Dragon Finders at Mudchute


On 16 May, 15 local people, including several very keen and knowledgeable children, attended a training course on identifying and surveying amphibians at Mudchute Farm. This was part of Froglife‘s “Dragon Finder” project, funded by the Heritage Lottery Fund, which aims to raise awareness and improve habitats for London’s native reptiles and amphibians.

Smooth Newts

Smooth Newts (Dave Kilbey)

The training course began with a fascinating illustrated talk by Victoria Ogilvy, Froglife’s Dragon Finder Project Manager. This showed what wonderful creatures amphibians are, and taught us how to identify Britain’s native species, which consist of three newts, two frogs and two toads. Once it was dark, participants ventured out to Mudchute’s wildlife ponds where, with strong spotlights, we learned how to search for amphibians at night (see photo above). We were rewarded with views of several Common Frogs and very large numbers of Smooth Newts.

Froglife have just made it easier for anyone with a smart phone to become a Dragon Finder, by launching the Dragon Finder App. The app is completely free to download and use. It can be used on iPhone and Android phones, and there will be a mobile web version too. The Apple version is out now (search for ‘Dragon Finder’ in the App Store) and the Android and mobile versions will be out in early June. The app can be used to identify species – this includes adults, tadpoles, eggs and frog/toad calls. There are lots of beautiful photos, illustrations and sound recordings to help people identify species, and there are questionnaires to work through for the trickier species. You can use the app to submit sightings on the spot: the app uses the phone’s GPS facility to find your location.  You can upload a photo and fill in as much or as little information as you like. You can also submit sightings of dead or diseased amphibians and reptiles. The app also allows you to find out more about each species – there is a lots of information about the ecology, distribution, life cycle etc of each species. You can also play sound recordings and report a sighting directly from each of these pages.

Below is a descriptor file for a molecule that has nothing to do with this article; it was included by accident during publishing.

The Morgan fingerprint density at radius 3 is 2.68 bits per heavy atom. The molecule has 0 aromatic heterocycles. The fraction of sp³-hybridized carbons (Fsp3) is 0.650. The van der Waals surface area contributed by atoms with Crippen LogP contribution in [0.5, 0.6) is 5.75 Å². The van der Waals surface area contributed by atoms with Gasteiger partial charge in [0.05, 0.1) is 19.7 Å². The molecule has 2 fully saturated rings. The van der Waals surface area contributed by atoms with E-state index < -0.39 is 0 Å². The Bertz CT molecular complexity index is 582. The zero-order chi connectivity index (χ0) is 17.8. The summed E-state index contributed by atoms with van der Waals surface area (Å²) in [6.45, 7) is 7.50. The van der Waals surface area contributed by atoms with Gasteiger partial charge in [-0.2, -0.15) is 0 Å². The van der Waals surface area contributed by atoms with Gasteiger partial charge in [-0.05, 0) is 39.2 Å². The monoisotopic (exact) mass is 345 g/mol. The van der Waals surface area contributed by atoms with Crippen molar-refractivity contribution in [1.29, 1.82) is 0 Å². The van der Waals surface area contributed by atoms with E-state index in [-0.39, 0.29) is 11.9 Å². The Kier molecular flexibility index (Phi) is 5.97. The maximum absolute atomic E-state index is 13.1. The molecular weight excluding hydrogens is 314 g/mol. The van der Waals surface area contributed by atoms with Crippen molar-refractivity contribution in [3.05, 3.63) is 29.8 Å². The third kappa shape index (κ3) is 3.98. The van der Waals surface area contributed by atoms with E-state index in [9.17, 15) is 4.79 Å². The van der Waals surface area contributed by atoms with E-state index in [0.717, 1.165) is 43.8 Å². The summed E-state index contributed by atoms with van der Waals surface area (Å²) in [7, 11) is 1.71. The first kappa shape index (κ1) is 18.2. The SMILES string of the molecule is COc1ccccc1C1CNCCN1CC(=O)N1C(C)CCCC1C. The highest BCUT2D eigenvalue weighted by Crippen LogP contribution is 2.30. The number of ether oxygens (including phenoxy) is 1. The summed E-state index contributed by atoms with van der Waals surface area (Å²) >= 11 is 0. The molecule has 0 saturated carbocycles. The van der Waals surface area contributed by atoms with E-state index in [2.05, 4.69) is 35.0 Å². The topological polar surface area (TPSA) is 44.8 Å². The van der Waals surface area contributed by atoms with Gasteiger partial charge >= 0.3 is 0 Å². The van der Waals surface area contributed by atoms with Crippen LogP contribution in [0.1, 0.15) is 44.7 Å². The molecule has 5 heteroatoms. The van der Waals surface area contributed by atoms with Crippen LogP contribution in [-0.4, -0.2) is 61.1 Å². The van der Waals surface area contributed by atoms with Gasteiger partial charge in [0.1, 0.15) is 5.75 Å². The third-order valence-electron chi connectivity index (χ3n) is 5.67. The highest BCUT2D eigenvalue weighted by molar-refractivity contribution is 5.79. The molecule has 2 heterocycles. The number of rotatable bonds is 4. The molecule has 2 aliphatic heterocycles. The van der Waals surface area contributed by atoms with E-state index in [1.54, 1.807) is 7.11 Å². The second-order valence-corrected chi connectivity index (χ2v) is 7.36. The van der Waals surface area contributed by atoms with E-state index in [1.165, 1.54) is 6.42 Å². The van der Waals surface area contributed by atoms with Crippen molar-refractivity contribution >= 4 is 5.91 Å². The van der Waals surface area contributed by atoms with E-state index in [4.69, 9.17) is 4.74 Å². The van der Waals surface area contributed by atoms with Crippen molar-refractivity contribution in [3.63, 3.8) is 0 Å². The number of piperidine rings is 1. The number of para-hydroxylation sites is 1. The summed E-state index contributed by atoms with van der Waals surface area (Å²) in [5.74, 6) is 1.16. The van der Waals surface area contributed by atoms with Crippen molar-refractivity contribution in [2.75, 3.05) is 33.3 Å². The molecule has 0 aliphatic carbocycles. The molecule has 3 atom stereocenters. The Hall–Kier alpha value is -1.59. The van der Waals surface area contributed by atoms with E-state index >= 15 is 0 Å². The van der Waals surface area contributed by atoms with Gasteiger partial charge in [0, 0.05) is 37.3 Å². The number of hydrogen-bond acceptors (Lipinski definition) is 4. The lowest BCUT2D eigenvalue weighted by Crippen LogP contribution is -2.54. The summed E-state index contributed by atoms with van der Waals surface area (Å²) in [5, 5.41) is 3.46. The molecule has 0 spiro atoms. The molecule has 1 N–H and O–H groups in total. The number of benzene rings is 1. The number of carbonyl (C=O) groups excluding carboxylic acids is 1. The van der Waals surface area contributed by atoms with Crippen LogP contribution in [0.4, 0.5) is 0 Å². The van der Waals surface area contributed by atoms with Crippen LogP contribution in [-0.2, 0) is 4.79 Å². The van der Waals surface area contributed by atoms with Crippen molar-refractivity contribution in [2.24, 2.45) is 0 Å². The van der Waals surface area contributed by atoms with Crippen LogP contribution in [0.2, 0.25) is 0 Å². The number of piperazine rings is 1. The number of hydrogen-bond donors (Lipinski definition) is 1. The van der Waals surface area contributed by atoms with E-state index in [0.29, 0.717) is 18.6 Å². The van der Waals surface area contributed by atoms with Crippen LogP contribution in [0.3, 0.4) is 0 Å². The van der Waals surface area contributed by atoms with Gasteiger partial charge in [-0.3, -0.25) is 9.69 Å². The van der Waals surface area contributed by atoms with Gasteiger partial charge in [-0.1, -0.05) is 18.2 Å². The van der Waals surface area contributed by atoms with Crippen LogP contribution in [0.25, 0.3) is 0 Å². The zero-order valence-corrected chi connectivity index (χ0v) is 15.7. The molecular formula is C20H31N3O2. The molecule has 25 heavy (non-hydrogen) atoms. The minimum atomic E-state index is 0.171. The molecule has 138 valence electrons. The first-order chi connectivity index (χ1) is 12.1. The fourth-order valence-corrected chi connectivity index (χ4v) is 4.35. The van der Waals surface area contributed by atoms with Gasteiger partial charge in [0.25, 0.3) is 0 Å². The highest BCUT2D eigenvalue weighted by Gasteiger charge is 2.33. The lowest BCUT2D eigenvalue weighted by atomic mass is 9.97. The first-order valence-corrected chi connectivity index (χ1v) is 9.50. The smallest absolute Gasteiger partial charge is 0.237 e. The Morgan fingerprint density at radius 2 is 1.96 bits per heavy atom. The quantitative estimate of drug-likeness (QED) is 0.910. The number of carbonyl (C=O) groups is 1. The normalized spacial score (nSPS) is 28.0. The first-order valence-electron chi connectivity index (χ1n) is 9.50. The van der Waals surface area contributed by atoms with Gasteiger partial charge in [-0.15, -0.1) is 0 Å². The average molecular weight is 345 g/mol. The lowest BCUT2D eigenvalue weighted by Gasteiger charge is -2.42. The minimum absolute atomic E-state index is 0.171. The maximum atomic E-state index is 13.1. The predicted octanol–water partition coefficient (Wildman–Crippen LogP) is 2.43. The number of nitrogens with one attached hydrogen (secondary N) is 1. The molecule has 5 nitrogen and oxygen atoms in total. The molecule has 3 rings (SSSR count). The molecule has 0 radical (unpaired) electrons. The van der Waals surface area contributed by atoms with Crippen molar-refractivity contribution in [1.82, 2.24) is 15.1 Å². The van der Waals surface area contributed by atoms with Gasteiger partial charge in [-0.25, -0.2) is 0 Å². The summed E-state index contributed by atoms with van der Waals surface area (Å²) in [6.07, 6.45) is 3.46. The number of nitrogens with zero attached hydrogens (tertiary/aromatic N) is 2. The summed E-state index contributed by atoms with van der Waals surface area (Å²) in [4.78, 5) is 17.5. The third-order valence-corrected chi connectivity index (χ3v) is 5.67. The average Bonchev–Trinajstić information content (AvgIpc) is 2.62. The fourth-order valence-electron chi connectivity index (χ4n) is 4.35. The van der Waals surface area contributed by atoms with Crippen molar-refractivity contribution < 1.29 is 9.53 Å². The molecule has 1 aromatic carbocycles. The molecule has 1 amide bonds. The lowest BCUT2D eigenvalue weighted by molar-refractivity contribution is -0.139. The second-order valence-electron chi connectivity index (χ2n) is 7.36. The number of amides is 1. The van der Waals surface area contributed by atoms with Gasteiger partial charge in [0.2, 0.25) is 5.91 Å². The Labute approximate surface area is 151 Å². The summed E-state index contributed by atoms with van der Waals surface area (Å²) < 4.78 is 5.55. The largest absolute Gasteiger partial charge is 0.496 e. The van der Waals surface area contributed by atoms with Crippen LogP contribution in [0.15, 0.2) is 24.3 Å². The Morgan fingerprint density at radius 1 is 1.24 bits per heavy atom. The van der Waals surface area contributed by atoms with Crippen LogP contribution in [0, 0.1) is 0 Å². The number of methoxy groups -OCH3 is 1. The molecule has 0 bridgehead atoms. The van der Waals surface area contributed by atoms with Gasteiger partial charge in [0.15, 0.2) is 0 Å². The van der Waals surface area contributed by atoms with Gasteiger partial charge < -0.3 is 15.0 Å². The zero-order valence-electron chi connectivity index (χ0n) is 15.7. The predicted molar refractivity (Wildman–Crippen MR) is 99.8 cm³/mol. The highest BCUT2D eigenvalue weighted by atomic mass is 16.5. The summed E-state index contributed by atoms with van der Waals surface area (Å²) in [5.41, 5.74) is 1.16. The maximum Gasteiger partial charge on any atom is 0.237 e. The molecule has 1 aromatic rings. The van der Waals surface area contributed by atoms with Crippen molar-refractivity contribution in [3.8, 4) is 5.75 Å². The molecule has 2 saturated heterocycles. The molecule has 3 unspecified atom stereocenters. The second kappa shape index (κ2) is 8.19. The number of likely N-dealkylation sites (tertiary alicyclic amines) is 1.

The Dragon Finder project will return to Mudchute in the autumn, this time to improve the habitats for the site’s amphibians. The leaky pond and shallow scrapes on either side of the exisiting pond, which currently hold water only in wet weather, will be restored to become new permanent ponds. Marshy vegetation will link the ponds. This should allow the populations of frogs and newts on the site to get even larger.

To find out more about Dragon Finder in London, see Froglife’s website.


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